The wheelhouse is far to stern, allowing space for deck equipment and personnel.

State and law enforcement can use same hull as the Indians by reconfiguring and moving wheelhouse forward
Working decks accommodate a rescue craft as well as a rigid-hulled inflatable boat (RHIB), with davit.

“We provide a basic design and modify,” said Nick Boksa. Boksa Marine Design has designed and engineered the WorkSkiff fleet and many military patrol boats, MMVs and army corp research vessels.

Characterized with a rugged, robust look and excellent seakeeping quality, Boksa said speed, flexibility and being reusable with minor tweaks is top of mind when designing MMVs.

“The boat can be used as a surgery vessel one mission, or as a harbor fire boat for another operator,” said Boksa. “Our whale watch tour boat would also be a Navy force protection vessel.

It’s the same platform with different purposes because there is different outfitting to meet the mission, from water monitors for fire fighting to machine gun mounts or different power systems on the same hull. Our BMD series for North River Boats are pilot boats that could be crew vessels, too. We consider the operating environment, fresh water lake, river to near shore and offshore.”

Boksa tends to like aluminum, light, strong, flexible and doesn’t require tooling for modification.

“Our first big project with Nick Boksa wound up being a keel-up design,” said Mike Blocher of North River Boats. “We’ve produced five, keel up designs together and developed a series of pilot and crew transfer boats for pilot associations, including a 52-foot crew transfer boat, Endeavour, and 58-foot Gulf Master.”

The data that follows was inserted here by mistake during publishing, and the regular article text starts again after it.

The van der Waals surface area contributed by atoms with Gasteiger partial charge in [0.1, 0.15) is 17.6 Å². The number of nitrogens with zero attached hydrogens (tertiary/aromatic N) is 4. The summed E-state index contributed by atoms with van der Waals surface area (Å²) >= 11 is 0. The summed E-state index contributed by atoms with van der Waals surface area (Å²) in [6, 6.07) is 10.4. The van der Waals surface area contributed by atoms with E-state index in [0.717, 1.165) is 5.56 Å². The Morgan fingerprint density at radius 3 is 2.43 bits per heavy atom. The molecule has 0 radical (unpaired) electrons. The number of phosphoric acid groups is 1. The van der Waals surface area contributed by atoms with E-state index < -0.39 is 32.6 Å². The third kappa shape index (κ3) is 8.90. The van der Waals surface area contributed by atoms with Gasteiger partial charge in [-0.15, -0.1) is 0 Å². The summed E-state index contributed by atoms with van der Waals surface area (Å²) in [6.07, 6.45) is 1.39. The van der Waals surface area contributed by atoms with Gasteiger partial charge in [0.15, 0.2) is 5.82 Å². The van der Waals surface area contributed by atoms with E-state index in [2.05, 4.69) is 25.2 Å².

Endeavour ran workers to Venezuela amid turmoil, cruising unsafe waters. Transferring crew around oil rigs for joint operations, the cabin was designed to transport workers and supplies. The cabin layout was designed with crew seating in mind, and also included working tables for computers and a first aid station for medical transport.

“From the exterior, you can’t tell there is a fully enclosed operation enclosure.” said Blocher. “You can’t tell the glass is any different. It has a safety film applied to prevent breakage.They were worried about someone coming in and taking over the vessel during operation. The issue is to prevent takeover.”

Some are designed with pressurized cabins for protection of personnel detecting of CBRNE, where air is pulled from outside and meter tested. Air is filtered coming in with no outside contaminants.

There’s a lot to consider incorporating that,” said Blocher. “Thermal imaging multiple navigation displays, satellite overlays, engine data on the dash, dual 12-inch displays, takes up room.”

Citing $6,000 - 8,000 as the previous threshold for electronics per vessel, today’s electronics budget can easily exceed over $50,000.

“We must incorporate everything and see that it works,” said Blocher.  It is Increasingly difficult to get everything in these boats. Every single boat is a challenge, but we complete a full turnkey project incorporating everything to personal gear and life jackets.”

Maritime Reporter Magazine Cover Oct 2018 - Marine Design Annual